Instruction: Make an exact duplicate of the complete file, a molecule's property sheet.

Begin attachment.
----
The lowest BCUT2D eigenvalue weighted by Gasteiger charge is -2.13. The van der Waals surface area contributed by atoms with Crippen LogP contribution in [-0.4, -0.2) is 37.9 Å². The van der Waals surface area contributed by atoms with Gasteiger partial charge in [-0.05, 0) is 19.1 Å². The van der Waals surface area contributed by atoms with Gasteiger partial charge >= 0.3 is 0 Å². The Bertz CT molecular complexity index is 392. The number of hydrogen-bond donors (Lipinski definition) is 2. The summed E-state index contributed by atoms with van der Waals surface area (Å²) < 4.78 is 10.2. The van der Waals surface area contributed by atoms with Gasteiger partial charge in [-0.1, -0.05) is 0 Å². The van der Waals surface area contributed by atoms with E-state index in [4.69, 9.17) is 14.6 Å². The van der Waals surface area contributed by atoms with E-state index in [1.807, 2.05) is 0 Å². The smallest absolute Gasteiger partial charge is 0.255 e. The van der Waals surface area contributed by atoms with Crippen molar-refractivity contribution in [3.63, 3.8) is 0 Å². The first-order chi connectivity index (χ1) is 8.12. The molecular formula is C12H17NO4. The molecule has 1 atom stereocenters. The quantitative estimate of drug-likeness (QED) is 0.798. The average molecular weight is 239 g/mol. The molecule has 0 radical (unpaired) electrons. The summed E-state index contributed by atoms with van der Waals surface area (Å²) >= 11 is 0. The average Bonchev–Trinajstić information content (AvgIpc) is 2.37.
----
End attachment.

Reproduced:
The lowest BCUT2D eigenvalue weighted by Gasteiger charge is -2.13. The van der Waals surface area contributed by atoms with Crippen LogP contribution in [-0.4, -0.2) is 37.9 Å². The van der Waals surface area contributed by atoms with Gasteiger partial charge in [-0.05, 0) is 19.1 Å². The van der Waals surface area contributed by atoms with Gasteiger partial charge >= 0.3 is 0 Å². The Bertz CT molecular complexity index is 392. The number of hydrogen-bond donors (Lipinski definition) is 2. The summed E-state index contributed by atoms with van der Waals surface area (Å²) < 4.78 is 10.2. The van der Waals surface area contributed by atoms with Gasteiger partial charge in [-0.1, -0.05) is 0 Å². The van der Waals surface area contributed by atoms with E-state index in [4.69, 9.17) is 14.6 Å². The van der Waals surface area contributed by atoms with E-state index in [1.807, 2.05) is 0 Å². The smallest absolute Gasteiger partial charge is 0.255 e. The van der Waals surface area contributed by atoms with Crippen molar-refractivity contribution in [3.63, 3.8) is 0 Å². The first-order chi connectivity index (χ1) is 8.12. The molecular formula is C12H17NO4. The molecule has 1 atom stereocenters. The quantitative estimate of drug-likeness (QED) is 0.798. The average molecular weight is 239 g/mol. The molecule has 0 radical (unpaired) electrons. The summed E-state index contributed by atoms with van der Waals surface area (Å²) >= 11 is 0. The average Bonchev–Trinajstić information content (AvgIpc) is 2.37.